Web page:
The TCU Schedule: The TCU schedule was updated on Tuesday and calls for a 10:00 a.m. start with the discus. Running events are to begin at noon and run through 5:10 p.m. culminating with the men’s 4×400-meter relay. Most of the field events begin at 1:00, with the opposite gender starting as soon as their counterparts complete their events.
Impressive: Tominque Boatright had not run an open 400 meters since her all-America performance indoors, although she had run on several relays. Her lack of competition was by design by Arkansas’ coaching staff and the tactic appears to have paid off as she posted a NCAA regional qualifier and the 20th fastest time in the nation.
Number Two: Not only was Tominque Boatright’s time in the 400 meters a regional qualifier, but also the second fastest in Arkansas history. Boatright eclipsed the mark of Angel Heath for the number two spot on the list with her impressive time, but is still chasing Lisa Sparks’ time of 53.45 for the school record.
The Oldest Record: Not only is Tominque Boatright attempting to set the Arkansas record in the 400 meters, but is also trying to notch a bit of history. The Arkansas outdoor track 400-meter record is the oldest Lady Razorback record still in existence. Set by Lisa Sparks in the spring of 1983 in Lincoln, Neb., Sparks ran 53.45 seconds. The next oldest record in Arkansas’ books is Toshei Woods’ long jump of 20-10 and was set 10 years later in 1993.
An Arkansas First: Sophomore Tominque Boatright is not the first Lady Razorback to earn all-America honors in the 400 meters, but she is the first in Arkansas history to make it out of the rounds and into the finals. The last Lady Razorback to come close was former standout Angel Heath who qualified out of the regional format in 2003, but did not move into the finals at the national championship.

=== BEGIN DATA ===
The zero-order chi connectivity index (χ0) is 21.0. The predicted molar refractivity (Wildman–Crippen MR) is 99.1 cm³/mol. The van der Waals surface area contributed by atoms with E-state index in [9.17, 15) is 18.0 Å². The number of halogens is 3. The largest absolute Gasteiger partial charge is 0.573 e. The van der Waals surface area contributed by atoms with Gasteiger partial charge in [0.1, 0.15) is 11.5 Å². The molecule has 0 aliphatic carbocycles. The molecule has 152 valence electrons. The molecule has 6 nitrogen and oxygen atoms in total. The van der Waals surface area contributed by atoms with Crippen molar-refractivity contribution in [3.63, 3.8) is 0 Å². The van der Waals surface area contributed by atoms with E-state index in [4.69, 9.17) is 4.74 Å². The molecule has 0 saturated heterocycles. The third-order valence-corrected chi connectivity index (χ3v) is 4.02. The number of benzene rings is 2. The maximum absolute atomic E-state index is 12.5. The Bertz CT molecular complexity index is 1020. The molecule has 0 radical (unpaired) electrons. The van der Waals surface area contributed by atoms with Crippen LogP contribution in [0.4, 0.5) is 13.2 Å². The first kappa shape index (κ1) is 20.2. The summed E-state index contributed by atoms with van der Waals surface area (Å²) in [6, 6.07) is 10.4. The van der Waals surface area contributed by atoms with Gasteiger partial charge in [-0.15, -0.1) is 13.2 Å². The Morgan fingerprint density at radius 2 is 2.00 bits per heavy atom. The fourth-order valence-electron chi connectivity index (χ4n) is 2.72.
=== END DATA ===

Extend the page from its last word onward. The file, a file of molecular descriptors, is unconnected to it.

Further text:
A Second Honor: Tominque Boatright earned all-America honors in 2005 when she fought through incredible pain to finish her leg of Arkansas’ distance medley relay. Coming around the first curve, she pulled a hamstring which kept her out for most of the outdoor season. One year later, Boatright has earned her second all-America honor, this time in the 400-meter dash, her first all-America certificate in a non-relay.
Another School Record: After helping set the Arkansas distance medley relay mark in 2005, Tominque Boatright had a plan in 2006 and it included Arkansas’ 400-meter record. After a near miss at the Iowa State Qualifier, Boatright left no doubt who the fastest 400-meter runner in Arkansas history was as she shattered the school record by three-tenths of a second. Running 53.17, Boatright crushed former Lady’Back Adwoa Gyasi-Nimako’s time of 53.48 which was set at the 2002 SEC Championships.
One, Two, Four and Five: With her school-record performance in the 400 meters at the NCAA Championships and her near record-breaker in the finals the next day, Tominque Boatright left no doubt who the queen of the 400 is. She now holds four of the top five marks in school history with the previous school record the only mark that breaks her strangle hold on the event.